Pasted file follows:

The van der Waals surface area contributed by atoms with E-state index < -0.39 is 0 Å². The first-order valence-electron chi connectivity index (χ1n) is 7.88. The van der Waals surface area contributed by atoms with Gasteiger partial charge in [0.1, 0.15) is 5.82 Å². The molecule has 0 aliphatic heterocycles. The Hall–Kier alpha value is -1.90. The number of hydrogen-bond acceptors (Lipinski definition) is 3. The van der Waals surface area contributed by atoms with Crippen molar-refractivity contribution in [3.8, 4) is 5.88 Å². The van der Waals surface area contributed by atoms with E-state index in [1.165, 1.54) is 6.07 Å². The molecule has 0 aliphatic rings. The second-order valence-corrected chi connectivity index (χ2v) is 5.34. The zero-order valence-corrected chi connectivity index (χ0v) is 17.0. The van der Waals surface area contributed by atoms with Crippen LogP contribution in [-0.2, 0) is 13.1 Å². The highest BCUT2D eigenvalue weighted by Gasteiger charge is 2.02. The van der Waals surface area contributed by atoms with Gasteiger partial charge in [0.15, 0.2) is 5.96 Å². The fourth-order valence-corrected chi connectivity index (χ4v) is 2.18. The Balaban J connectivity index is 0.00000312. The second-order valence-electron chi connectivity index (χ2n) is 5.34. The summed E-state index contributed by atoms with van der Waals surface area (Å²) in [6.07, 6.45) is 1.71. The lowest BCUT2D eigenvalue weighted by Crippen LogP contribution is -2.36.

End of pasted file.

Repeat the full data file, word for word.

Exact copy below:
The van der Waals surface area contributed by atoms with E-state index < -0.39 is 0 Å². The first-order valence-electron chi connectivity index (χ1n) is 7.88. The van der Waals surface area contributed by atoms with Gasteiger partial charge in [0.1, 0.15) is 5.82 Å². The molecule has 0 aliphatic heterocycles. The Hall–Kier alpha value is -1.90. The number of hydrogen-bond acceptors (Lipinski definition) is 3. The van der Waals surface area contributed by atoms with Crippen molar-refractivity contribution in [3.8, 4) is 5.88 Å². The van der Waals surface area contributed by atoms with E-state index in [1.165, 1.54) is 6.07 Å². The molecule has 0 aliphatic rings. The second-order valence-corrected chi connectivity index (χ2v) is 5.34. The zero-order valence-corrected chi connectivity index (χ0v) is 17.0. The van der Waals surface area contributed by atoms with Crippen LogP contribution in [-0.2, 0) is 13.1 Å². The highest BCUT2D eigenvalue weighted by Gasteiger charge is 2.02. The van der Waals surface area contributed by atoms with Gasteiger partial charge in [0.15, 0.2) is 5.96 Å². The fourth-order valence-corrected chi connectivity index (χ4v) is 2.18. The Balaban J connectivity index is 0.00000312. The second-order valence-electron chi connectivity index (χ2n) is 5.34. The summed E-state index contributed by atoms with van der Waals surface area (Å²) in [6.07, 6.45) is 1.71. The lowest BCUT2D eigenvalue weighted by Crippen LogP contribution is -2.36.